the rangers were unique as a police force in that they never drilled, were not required to salute officers, and wore neither uniforms nor any standard gear except the six-shooter. In their first decade of operation, the rangers effectively quelled lawlessness in Texas on frequent occasions, and in the Mexican War (1846–48) they served as scouts and guerrilla fighters, gaining a wide reputation for valor and effectiveness.
In the late 1850s the rangers fought vicious battles with the Comanche, and in the Civil War, Terry's Texas Rangers gained renown. In the Reconstruction era the Texas Rangers were engaged to control outlaws, feuding groups, and Mexican marauders and were responsible for keeping law and order along the Rio Grande. In 1874 the Texas Rangers were organized for the first time on a permanent basis in two battalions; one was assigned to arbitrate range wars on the frontier, and the other was sent to control cattle rustling on the Texas-Mexico border. The heyday of the great cattle business, with its feuds and shootings, its outlaws and rustlers, was also the heyday of the Texas Rangers.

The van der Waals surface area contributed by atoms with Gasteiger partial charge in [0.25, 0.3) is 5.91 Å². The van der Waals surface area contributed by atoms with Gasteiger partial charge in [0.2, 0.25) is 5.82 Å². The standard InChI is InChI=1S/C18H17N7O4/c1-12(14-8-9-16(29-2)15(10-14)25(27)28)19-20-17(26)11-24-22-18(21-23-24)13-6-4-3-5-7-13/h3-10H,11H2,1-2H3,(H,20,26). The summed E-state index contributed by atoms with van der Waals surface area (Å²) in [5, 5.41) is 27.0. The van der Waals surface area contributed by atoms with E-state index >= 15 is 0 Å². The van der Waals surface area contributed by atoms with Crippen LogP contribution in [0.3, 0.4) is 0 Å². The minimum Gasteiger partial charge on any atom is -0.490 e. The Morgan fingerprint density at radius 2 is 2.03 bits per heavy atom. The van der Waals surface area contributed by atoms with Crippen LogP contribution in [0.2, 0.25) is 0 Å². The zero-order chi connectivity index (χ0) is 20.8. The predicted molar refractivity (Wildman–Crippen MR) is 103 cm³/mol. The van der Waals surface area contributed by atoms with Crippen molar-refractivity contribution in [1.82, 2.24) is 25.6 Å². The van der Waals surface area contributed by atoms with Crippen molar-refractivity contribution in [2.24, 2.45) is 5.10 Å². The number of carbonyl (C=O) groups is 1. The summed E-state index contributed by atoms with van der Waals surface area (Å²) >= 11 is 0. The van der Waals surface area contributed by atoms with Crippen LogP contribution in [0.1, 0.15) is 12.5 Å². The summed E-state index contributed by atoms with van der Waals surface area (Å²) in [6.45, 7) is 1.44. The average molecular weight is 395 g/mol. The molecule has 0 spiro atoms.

In the 20th cent. the police responsibilities of the rangers, around whom much lore had built up, decreased, and by 1935 their numbers had diminished considerably. By act (1935) of the Texas legislature, the rangers were merged with the state highway patrol under the jurisdiction of the state department of public safety. The rangers now form an elite investigative squad within the Texas highway patrol. The first women rangers were admitted to the force in 1993.
See W. P. Webb, The Texas Rangers (2d ed. 1965), C. M. Robinson, The Men Who Wear the Star (2000).
"Texas Rangers." The Columbia Encyclopedia, 6th ed.. . Encyclopedia.com. (July 27, 2017). http://www.encyclopedia.com/reference/encyclopedias-almanacs-transcripts-and-maps/texas-rangers
"Texas Rangers." The Columbia Encyclopedia, 6th ed.. . Retrieved July 27, 2017 from Encyclopedia.com: http://www.encyclopedia.com/reference/encyclopedias-almanacs-transcripts-and-maps/texas-rangers